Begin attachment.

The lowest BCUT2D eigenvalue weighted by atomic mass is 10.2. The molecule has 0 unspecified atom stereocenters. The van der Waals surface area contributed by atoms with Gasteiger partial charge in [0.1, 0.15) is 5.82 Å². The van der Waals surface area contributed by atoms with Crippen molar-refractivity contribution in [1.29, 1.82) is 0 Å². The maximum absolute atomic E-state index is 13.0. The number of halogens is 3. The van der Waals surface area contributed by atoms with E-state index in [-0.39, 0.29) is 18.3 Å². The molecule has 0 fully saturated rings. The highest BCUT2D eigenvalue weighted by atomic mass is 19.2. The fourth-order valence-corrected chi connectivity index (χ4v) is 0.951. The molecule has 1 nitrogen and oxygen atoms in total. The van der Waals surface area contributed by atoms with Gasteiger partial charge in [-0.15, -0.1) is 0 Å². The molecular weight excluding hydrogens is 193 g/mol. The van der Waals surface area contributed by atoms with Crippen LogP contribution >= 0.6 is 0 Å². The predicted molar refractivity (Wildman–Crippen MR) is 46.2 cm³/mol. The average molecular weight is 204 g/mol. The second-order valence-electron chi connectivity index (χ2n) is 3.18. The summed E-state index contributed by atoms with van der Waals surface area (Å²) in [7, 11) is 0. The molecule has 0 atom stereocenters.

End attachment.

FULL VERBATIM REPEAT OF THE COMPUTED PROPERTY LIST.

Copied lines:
The lowest BCUT2D eigenvalue weighted by atomic mass is 10.2. The molecule has 0 unspecified atom stereocenters. The van der Waals surface area contributed by atoms with Gasteiger partial charge in [0.1, 0.15) is 5.82 Å². The van der Waals surface area contributed by atoms with Crippen molar-refractivity contribution in [1.29, 1.82) is 0 Å². The maximum absolute atomic E-state index is 13.0. The number of halogens is 3. The van der Waals surface area contributed by atoms with E-state index in [-0.39, 0.29) is 18.3 Å². The molecule has 0 fully saturated rings. The highest BCUT2D eigenvalue weighted by atomic mass is 19.2. The fourth-order valence-corrected chi connectivity index (χ4v) is 0.951. The molecule has 1 nitrogen and oxygen atoms in total. The van der Waals surface area contributed by atoms with Gasteiger partial charge in [-0.15, -0.1) is 0 Å². The molecular weight excluding hydrogens is 193 g/mol. The van der Waals surface area contributed by atoms with Crippen LogP contribution >= 0.6 is 0 Å². The predicted molar refractivity (Wildman–Crippen MR) is 46.2 cm³/mol. The average molecular weight is 204 g/mol. The second-order valence-electron chi connectivity index (χ2n) is 3.18. The summed E-state index contributed by atoms with van der Waals surface area (Å²) in [7, 11) is 0. The molecule has 0 atom stereocenters.